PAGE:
Category Archives: Amazon

Cloud Mystery: What’s the Tech Secret Behind Amazon Glacier?

ITProPortal has a good writeup on Amazon Glacier technology: tape? cheap disks they power down? It’s more than just a post filled with wild speculation because it includes informed reasoning on the current state of the art for each of the candidate technologies behind Glacier:

…of all the services offered by AWS, none have fuelled the same level of speculation and interest as Amazon’s Glacier. Though the service is well-known and widely-used in enterprise, no one knows exactly what’s behind it.

Amazon has retained a thick veil of secrecy around its most mysterious web service. The Seattle-based company has always kept the processes behind its services fairly quiet, but the omerta surrounding Glacier has been especially strict, leaving experts in the tech community perplexed about what Amazon could be hiding.

TL;DR: It might be old-fashioned robot tape libraries; it might be cheap disks they fill up then turn off until they need them for retrieval; it might be some clever hybrid of the two.

Read the article.

Nirvanix Shutdown: Collateral Damage in Big Players’ Price War?

The sudden shutdown of Nirvanix, an early but recently faltering participant in the “pure-play” Online Storage space dominated by the likes of AWS S3, Microsoft Azure and Google, is in large part a result of downward pressure on prices as the big players continually lower theirs. Amazon, for instance, launched S3 in 2006 and charged $0.15 per gigabyte-month. After many step-wise price cuts S3 is down to $0.095 per gigabyte-month.

Pure online storage is fast becoming the sole province of vendors who either enjoy economies of scale, or who treat their offerings as a loss-leader to get other business (or a combination of both).

Smaller players may have to add value in other ways to survive. Nirvanix was not profitable, and when their latest round of funding came up short it was the last nail in their coffin.

Want 100 GB of Free Cloud Storage For Life?

Zoolz is promoting their cloud backup service with an offer to give the first million users 100 GB for free. For life. The catch? It uses AWS Glacier, Amazon’s cheaper alternative to S3. Glacier of course enforces a delay of 3 to 5 hours to retrieve files, and there are limits to monthly retrieval. But for the right purposes (like, “Store & Ignore”) it might be a real deal if you act soon enough. Their intro video explains:

Riverbed’s Whitewater Adds AWS Glacier, Google Storage Support

Riverbed Technology today announced Whitewater Operating System (WWOS) version 2.1 with support for Amazon Glacier storage and Google Cloud storage. WWOS 2.1 increases operational cost savings and high data durability from cloud storage services, improving disaster recovery readiness. In addition, Riverbed introduced larger virtual Whitewater appliances that allow customers to support larger data sets, improve disaster recovery capabilities, and manage multiple Whitewater appliances from a single window with a management console. These enhancements to the Whitewater cloud storage product family help enterprises use cloud storage to meet critical backup requirements, modernize data management strategies, and overcome challenges created by data growth.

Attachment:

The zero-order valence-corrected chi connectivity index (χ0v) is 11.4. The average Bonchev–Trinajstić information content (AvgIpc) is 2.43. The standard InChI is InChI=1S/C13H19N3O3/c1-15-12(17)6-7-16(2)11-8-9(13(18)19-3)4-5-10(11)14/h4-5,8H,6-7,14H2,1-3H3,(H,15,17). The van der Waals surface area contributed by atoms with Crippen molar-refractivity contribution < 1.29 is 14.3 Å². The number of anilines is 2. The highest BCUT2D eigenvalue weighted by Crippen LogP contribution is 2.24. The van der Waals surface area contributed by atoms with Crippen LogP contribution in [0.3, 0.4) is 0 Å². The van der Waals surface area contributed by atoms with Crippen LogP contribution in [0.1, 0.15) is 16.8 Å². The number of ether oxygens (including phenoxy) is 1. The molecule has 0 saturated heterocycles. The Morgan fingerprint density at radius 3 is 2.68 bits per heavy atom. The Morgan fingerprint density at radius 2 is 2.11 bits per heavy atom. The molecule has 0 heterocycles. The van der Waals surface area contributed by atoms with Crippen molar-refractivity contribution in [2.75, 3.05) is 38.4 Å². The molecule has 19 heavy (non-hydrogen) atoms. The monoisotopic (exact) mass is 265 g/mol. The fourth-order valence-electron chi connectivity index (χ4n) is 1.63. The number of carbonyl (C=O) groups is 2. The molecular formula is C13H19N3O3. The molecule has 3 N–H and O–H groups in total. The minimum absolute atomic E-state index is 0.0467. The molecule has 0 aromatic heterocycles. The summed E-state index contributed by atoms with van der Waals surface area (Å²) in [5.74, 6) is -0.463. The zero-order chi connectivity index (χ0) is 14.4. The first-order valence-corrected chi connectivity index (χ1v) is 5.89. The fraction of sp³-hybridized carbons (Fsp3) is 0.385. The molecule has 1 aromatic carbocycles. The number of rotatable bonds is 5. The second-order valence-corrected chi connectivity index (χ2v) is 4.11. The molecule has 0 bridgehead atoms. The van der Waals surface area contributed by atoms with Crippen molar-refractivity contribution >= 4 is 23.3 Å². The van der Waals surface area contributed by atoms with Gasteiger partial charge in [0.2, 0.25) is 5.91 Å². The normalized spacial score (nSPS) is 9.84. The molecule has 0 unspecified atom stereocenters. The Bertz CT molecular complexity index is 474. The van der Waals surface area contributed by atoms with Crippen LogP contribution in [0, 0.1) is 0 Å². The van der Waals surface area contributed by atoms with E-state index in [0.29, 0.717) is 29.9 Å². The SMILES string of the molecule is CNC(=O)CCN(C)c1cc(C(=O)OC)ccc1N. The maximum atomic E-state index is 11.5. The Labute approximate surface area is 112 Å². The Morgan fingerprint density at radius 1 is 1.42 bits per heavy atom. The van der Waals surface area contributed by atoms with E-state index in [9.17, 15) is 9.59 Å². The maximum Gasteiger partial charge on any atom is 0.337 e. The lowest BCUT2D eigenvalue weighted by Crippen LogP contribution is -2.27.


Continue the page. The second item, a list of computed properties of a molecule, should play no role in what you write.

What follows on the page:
“Once created, most unstructured data is rarely accessed after 30-90 days. Leveraging the cloud for storing these data sets makes a lot of sense, particularly given the attractive prices of storage services designed for long-term such as Amazon Glacier,” said Dan Iacono, research director from IDC’s storage practice. “The ability of cloud storage devices to cache locally and provide access to recent data provides real benefits from an operational cost perspective to avoid unnecessary transfer costs from the cloud.”

Cloud Storage Ecosystem Expansion Riverbed is offering customers choice and flexibility for data protection by adding Amazon Glacier and Google Cloud storage to its Whitewater cloud storage ecosystem. Now, Whitewater customers using Amazon Glacier cloud storage have immediate access to recent backup data while enjoying pricing from Amazon as low as one cent per gigabyte per month — approximately eight times cheaper than other currently available cloud storage offerings.

In addition, the extremely high data durability offered by Amazon cloud storage services and the ability to access the data from any location with an Internet connection greatly improves an organization’s disaster recovery (DR) readiness.

Larger Virtual Whitewater Appliances With the introduction of the larger virtual Whitewater appliances, Riverbed allows customers preferring virtual appliances to protect larger data sets as well as simplify disaster recovery. The new virtual Whitewater appliances support local cache sizes of four or eight terabytes and integrate seamlessly with leading data protection applications as well as all popular cloud storage services. To streamline management for enterprise wide deployments, WWOS 2.1 includes new management capabilities that enable monitoring and administration of all Whitewater devices from a single console with one-click drill down into any appliance.